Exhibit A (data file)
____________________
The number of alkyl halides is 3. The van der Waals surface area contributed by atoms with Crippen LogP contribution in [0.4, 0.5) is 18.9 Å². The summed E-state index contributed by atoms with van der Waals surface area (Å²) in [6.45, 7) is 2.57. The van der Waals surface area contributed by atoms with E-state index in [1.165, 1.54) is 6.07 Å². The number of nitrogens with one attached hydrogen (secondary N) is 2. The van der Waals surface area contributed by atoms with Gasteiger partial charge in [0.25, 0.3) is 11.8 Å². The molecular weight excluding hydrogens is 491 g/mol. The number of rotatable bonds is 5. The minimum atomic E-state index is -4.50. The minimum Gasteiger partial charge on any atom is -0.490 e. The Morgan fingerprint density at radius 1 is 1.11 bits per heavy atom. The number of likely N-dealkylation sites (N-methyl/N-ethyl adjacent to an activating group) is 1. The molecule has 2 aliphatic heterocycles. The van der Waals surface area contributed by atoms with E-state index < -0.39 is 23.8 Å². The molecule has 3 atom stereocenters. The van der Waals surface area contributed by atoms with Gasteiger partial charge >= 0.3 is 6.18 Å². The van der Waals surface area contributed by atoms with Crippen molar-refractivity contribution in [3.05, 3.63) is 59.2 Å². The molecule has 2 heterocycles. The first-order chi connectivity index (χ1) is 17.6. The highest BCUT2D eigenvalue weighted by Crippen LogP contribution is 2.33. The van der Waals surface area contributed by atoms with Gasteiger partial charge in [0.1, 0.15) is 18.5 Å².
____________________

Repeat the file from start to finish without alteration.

The number of alkyl halides is 3. The van der Waals surface area contributed by atoms with Crippen LogP contribution in [0.4, 0.5) is 18.9 Å². The summed E-state index contributed by atoms with van der Waals surface area (Å²) in [6.45, 7) is 2.57. The van der Waals surface area contributed by atoms with E-state index in [1.165, 1.54) is 6.07 Å². The number of nitrogens with one attached hydrogen (secondary N) is 2. The van der Waals surface area contributed by atoms with Gasteiger partial charge in [0.25, 0.3) is 11.8 Å². The molecular weight excluding hydrogens is 491 g/mol. The number of rotatable bonds is 5. The minimum atomic E-state index is -4.50. The minimum Gasteiger partial charge on any atom is -0.490 e. The Morgan fingerprint density at radius 1 is 1.11 bits per heavy atom. The number of likely N-dealkylation sites (N-methyl/N-ethyl adjacent to an activating group) is 1. The molecule has 2 aliphatic heterocycles. The van der Waals surface area contributed by atoms with E-state index < -0.39 is 23.8 Å². The molecule has 3 atom stereocenters. The van der Waals surface area contributed by atoms with Gasteiger partial charge >= 0.3 is 6.18 Å². The van der Waals surface area contributed by atoms with Crippen molar-refractivity contribution in [3.05, 3.63) is 59.2 Å². The molecule has 2 heterocycles. The first-order chi connectivity index (χ1) is 17.6. The highest BCUT2D eigenvalue weighted by Crippen LogP contribution is 2.33. The van der Waals surface area contributed by atoms with Gasteiger partial charge in [0.1, 0.15) is 18.5 Å².